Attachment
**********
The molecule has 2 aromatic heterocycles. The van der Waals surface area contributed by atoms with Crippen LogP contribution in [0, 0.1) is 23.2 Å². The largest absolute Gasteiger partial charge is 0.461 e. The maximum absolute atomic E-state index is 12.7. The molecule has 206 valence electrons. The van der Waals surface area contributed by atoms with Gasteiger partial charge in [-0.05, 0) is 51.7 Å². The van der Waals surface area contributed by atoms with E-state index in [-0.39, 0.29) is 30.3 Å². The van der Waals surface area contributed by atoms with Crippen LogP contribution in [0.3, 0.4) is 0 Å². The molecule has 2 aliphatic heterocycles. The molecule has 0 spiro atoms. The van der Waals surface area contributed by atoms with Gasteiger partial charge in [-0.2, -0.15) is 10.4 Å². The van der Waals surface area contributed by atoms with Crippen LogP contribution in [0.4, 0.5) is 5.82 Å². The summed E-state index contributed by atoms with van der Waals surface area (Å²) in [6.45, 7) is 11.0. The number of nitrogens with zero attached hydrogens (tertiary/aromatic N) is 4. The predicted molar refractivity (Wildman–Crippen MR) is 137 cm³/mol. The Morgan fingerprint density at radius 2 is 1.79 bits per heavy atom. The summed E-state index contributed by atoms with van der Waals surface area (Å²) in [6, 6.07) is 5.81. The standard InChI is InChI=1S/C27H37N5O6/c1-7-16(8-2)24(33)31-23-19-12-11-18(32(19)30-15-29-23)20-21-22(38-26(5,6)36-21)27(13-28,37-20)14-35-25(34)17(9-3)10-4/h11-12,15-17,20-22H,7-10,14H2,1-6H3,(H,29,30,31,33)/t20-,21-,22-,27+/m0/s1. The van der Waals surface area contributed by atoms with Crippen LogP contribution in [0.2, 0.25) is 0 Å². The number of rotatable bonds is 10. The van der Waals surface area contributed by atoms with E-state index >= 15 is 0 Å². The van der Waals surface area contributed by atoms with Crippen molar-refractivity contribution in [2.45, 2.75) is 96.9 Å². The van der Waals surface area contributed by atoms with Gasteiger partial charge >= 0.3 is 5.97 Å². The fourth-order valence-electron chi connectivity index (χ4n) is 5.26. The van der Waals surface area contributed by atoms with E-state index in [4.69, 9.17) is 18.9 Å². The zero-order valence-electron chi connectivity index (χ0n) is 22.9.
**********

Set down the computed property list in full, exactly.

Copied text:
The molecule has 2 aromatic heterocycles. The van der Waals surface area contributed by atoms with Crippen LogP contribution in [0, 0.1) is 23.2 Å². The largest absolute Gasteiger partial charge is 0.461 e. The maximum absolute atomic E-state index is 12.7. The molecule has 206 valence electrons. The van der Waals surface area contributed by atoms with Gasteiger partial charge in [-0.05, 0) is 51.7 Å². The van der Waals surface area contributed by atoms with E-state index in [-0.39, 0.29) is 30.3 Å². The van der Waals surface area contributed by atoms with Crippen LogP contribution in [0.3, 0.4) is 0 Å². The molecule has 2 aliphatic heterocycles. The molecule has 0 spiro atoms. The van der Waals surface area contributed by atoms with Gasteiger partial charge in [-0.2, -0.15) is 10.4 Å². The van der Waals surface area contributed by atoms with Crippen LogP contribution in [0.4, 0.5) is 5.82 Å². The summed E-state index contributed by atoms with van der Waals surface area (Å²) in [6.45, 7) is 11.0. The number of nitrogens with zero attached hydrogens (tertiary/aromatic N) is 4. The predicted molar refractivity (Wildman–Crippen MR) is 137 cm³/mol. The Morgan fingerprint density at radius 2 is 1.79 bits per heavy atom. The summed E-state index contributed by atoms with van der Waals surface area (Å²) in [6, 6.07) is 5.81. The standard InChI is InChI=1S/C27H37N5O6/c1-7-16(8-2)24(33)31-23-19-12-11-18(32(19)30-15-29-23)20-21-22(38-26(5,6)36-21)27(13-28,37-20)14-35-25(34)17(9-3)10-4/h11-12,15-17,20-22H,7-10,14H2,1-6H3,(H,29,30,31,33)/t20-,21-,22-,27+/m0/s1. The van der Waals surface area contributed by atoms with Crippen LogP contribution in [0.2, 0.25) is 0 Å². The number of rotatable bonds is 10. The van der Waals surface area contributed by atoms with E-state index >= 15 is 0 Å². The van der Waals surface area contributed by atoms with Crippen molar-refractivity contribution in [2.45, 2.75) is 96.9 Å². The van der Waals surface area contributed by atoms with Gasteiger partial charge >= 0.3 is 5.97 Å². The fourth-order valence-electron chi connectivity index (χ4n) is 5.26. The van der Waals surface area contributed by atoms with E-state index in [4.69, 9.17) is 18.9 Å². The zero-order valence-electron chi connectivity index (χ0n) is 22.9.